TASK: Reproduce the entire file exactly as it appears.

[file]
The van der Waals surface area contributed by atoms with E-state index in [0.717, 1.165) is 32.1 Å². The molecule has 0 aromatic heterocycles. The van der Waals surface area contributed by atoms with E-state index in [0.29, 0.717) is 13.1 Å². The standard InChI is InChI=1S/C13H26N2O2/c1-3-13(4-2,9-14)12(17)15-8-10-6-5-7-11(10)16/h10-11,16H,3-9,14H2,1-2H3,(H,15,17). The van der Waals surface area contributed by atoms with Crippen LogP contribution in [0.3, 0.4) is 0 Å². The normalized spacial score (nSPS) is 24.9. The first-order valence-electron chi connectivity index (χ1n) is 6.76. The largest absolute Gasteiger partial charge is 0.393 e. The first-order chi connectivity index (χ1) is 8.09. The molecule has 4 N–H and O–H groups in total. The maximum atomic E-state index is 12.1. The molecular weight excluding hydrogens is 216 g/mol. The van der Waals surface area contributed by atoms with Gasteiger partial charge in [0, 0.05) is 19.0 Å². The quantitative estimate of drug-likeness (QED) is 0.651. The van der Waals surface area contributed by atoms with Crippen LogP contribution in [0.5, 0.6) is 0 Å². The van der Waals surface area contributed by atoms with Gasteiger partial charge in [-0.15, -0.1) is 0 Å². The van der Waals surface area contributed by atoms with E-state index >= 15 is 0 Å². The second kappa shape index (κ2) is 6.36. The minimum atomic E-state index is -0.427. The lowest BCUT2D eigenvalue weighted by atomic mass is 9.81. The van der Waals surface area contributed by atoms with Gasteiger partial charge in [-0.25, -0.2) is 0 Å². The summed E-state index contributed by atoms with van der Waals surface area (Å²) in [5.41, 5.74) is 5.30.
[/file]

The van der Waals surface area contributed by atoms with E-state index in [0.717, 1.165) is 32.1 Å². The molecule has 0 aromatic heterocycles. The van der Waals surface area contributed by atoms with E-state index in [0.29, 0.717) is 13.1 Å². The standard InChI is InChI=1S/C13H26N2O2/c1-3-13(4-2,9-14)12(17)15-8-10-6-5-7-11(10)16/h10-11,16H,3-9,14H2,1-2H3,(H,15,17). The van der Waals surface area contributed by atoms with Crippen LogP contribution in [0.3, 0.4) is 0 Å². The normalized spacial score (nSPS) is 24.9. The first-order valence-electron chi connectivity index (χ1n) is 6.76. The largest absolute Gasteiger partial charge is 0.393 e. The first-order chi connectivity index (χ1) is 8.09. The molecule has 4 N–H and O–H groups in total. The maximum atomic E-state index is 12.1. The molecular weight excluding hydrogens is 216 g/mol. The van der Waals surface area contributed by atoms with Gasteiger partial charge in [0, 0.05) is 19.0 Å². The quantitative estimate of drug-likeness (QED) is 0.651. The van der Waals surface area contributed by atoms with Crippen LogP contribution in [0.5, 0.6) is 0 Å². The van der Waals surface area contributed by atoms with Gasteiger partial charge in [-0.15, -0.1) is 0 Å². The van der Waals surface area contributed by atoms with E-state index >= 15 is 0 Å². The second kappa shape index (κ2) is 6.36. The minimum atomic E-state index is -0.427. The lowest BCUT2D eigenvalue weighted by atomic mass is 9.81. The van der Waals surface area contributed by atoms with Gasteiger partial charge in [-0.25, -0.2) is 0 Å². The summed E-state index contributed by atoms with van der Waals surface area (Å²) in [5.41, 5.74) is 5.30.